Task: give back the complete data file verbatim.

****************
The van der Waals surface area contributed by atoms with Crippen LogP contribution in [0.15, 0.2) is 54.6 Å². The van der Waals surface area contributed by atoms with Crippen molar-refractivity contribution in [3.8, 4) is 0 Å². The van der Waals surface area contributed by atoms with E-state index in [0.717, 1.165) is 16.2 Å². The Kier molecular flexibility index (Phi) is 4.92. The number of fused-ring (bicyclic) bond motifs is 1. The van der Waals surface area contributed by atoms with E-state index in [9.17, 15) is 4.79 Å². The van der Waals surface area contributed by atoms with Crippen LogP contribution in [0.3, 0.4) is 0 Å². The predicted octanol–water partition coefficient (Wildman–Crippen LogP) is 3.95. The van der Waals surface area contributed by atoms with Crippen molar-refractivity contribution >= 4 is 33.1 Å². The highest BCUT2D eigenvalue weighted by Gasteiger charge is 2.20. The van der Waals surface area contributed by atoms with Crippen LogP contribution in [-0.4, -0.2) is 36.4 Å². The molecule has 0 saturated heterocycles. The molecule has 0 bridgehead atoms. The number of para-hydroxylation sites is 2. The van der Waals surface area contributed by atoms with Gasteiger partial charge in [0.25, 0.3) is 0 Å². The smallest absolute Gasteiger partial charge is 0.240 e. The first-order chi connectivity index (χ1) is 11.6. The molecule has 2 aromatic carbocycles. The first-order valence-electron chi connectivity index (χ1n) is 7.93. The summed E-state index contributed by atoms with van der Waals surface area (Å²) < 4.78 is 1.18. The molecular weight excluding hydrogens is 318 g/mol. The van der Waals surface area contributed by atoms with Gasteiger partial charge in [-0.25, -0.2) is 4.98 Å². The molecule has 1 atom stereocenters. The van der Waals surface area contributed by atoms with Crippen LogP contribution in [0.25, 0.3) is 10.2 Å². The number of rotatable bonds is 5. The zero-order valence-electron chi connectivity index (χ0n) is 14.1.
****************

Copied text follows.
The van der Waals surface area contributed by atoms with Crippen LogP contribution in [0.15, 0.2) is 54.6 Å². The van der Waals surface area contributed by atoms with Crippen molar-refractivity contribution in [3.8, 4) is 0 Å². The van der Waals surface area contributed by atoms with E-state index in [0.717, 1.165) is 16.2 Å². The Kier molecular flexibility index (Phi) is 4.92. The number of fused-ring (bicyclic) bond motifs is 1. The van der Waals surface area contributed by atoms with E-state index in [9.17, 15) is 4.79 Å². The van der Waals surface area contributed by atoms with Crippen LogP contribution in [0.3, 0.4) is 0 Å². The predicted octanol–water partition coefficient (Wildman–Crippen LogP) is 3.95. The van der Waals surface area contributed by atoms with Crippen molar-refractivity contribution >= 4 is 33.1 Å². The highest BCUT2D eigenvalue weighted by Gasteiger charge is 2.20. The van der Waals surface area contributed by atoms with Crippen LogP contribution in [-0.4, -0.2) is 36.4 Å². The molecule has 0 saturated heterocycles. The molecule has 0 bridgehead atoms. The number of para-hydroxylation sites is 2. The van der Waals surface area contributed by atoms with Gasteiger partial charge in [0.25, 0.3) is 0 Å². The smallest absolute Gasteiger partial charge is 0.240 e. The first-order chi connectivity index (χ1) is 11.6. The molecule has 2 aromatic carbocycles. The first-order valence-electron chi connectivity index (χ1n) is 7.93. The summed E-state index contributed by atoms with van der Waals surface area (Å²) < 4.78 is 1.18. The molecular weight excluding hydrogens is 318 g/mol. The van der Waals surface area contributed by atoms with Gasteiger partial charge in [-0.25, -0.2) is 4.98 Å². The molecule has 1 atom stereocenters. The van der Waals surface area contributed by atoms with Crippen LogP contribution in [0.25, 0.3) is 10.2 Å². The number of rotatable bonds is 5. The zero-order valence-electron chi connectivity index (χ0n) is 14.1.